Clinical Value of Consensus Molecular Subtypes in Colorectal Cancer: A Systematic Review and Meta-Analysis

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BACKGROUND: The consensus molecular subtypes (CMSs) of colorectal cancer (CRC) capture tumor heterogeneity at the gene-expression level. Currently, a restricted number of molecular features are used to guide treatment for CRC. We summarize the evidence on the clinical value of the CMSs. METHODS: We systematically identified studies in Medline and Embase that evaluated the prognostic and predictive value of CMSs in CRC patients. A random-effect meta-analysis was performed on prognostic data. Predictive data were summarized. RESULTS: In local disease, CMS4 tumors were associated with worse overall survival (OS) compared with CMS1 (hazard ratio [HR] = 3.28, 95% confidence interval = 1.27 to 8.47) and CMS2 cancers (HR = 2.60, 95% confidence interval = 1.93 to 3.50). In metastatic disease, CMS1 consistently had worse survival than CMS2-4 (OS HR range = 0.33-0.55; progression-free survival HR range = 0.53-0.89). Adjuvant chemotherapy in stage II and III CRC was most beneficial for OS in CMS2 and CMS3 (HR range = 0.16-0.45) and not effective in CMS4 tumors. In metastatic CMS4 cancers, an irinotecan-based regimen improved outcome compared with oxaliplatin (HR range = 0.31-0.72). The addition of bevacizumab seemed beneficial in CMS1, and anti-epidermal growth factor receptor therapy improved outcome for KRAS wild-type CMS2 patients. CONCLUSIONS: The CMS classification holds clear potential for clinical use in predicting both prognosis and response to systemic therapy, which seems to be independent of the classifier used. Prospective studies are warranted to support implementation of the CMS taxonomy in clinical practice.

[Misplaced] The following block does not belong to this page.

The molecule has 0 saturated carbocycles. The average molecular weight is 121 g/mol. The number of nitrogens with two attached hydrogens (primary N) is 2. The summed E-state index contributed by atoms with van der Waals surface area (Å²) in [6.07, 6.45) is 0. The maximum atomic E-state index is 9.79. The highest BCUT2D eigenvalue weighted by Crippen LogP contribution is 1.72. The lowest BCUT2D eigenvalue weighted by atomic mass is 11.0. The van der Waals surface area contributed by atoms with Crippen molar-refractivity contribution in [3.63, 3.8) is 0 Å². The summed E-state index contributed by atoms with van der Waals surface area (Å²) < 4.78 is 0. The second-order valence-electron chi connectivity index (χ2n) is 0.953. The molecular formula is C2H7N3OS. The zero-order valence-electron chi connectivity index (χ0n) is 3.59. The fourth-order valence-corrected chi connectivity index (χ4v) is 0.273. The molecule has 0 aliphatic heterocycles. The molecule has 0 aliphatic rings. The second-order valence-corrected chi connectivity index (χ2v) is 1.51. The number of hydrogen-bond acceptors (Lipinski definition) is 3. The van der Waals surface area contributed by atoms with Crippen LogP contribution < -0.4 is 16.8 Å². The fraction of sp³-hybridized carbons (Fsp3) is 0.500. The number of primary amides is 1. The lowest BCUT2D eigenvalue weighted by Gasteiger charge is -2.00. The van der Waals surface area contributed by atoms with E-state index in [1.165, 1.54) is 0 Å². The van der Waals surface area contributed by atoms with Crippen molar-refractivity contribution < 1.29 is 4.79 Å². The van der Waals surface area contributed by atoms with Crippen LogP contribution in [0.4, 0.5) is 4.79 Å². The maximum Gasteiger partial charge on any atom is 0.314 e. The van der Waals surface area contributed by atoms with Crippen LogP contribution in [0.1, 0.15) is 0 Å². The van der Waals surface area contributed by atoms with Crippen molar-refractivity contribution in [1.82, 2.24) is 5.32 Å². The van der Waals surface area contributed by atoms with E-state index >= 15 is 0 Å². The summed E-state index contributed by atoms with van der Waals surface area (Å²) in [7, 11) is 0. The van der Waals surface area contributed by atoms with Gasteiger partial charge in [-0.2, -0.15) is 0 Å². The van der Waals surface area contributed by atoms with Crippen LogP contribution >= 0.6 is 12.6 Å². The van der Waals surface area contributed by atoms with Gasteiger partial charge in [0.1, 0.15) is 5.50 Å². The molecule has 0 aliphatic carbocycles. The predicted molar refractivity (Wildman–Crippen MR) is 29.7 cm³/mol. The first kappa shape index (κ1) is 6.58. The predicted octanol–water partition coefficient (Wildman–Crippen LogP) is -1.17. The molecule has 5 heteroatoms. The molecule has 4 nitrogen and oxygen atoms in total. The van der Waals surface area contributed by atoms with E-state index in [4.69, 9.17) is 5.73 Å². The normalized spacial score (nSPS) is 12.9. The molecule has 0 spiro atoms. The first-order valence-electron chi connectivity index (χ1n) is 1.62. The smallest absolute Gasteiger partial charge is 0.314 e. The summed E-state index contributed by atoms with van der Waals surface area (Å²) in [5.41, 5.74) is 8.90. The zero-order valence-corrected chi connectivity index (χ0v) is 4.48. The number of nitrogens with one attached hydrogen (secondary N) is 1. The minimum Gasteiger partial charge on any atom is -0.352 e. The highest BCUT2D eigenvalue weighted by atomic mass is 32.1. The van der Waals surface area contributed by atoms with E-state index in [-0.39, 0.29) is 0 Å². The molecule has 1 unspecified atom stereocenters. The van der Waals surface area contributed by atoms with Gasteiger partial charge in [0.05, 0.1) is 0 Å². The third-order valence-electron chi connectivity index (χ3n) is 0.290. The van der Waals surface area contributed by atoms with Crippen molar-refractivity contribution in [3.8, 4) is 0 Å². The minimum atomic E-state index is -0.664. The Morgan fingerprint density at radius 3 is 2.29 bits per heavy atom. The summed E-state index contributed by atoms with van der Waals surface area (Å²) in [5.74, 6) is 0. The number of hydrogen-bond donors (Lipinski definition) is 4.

Original languageEnglish
Pages (from-to)503-516
Number of pages14
JournalJournal of the National Cancer Institute
Issue number4
Publication statusPublished - 1 Apr 2022

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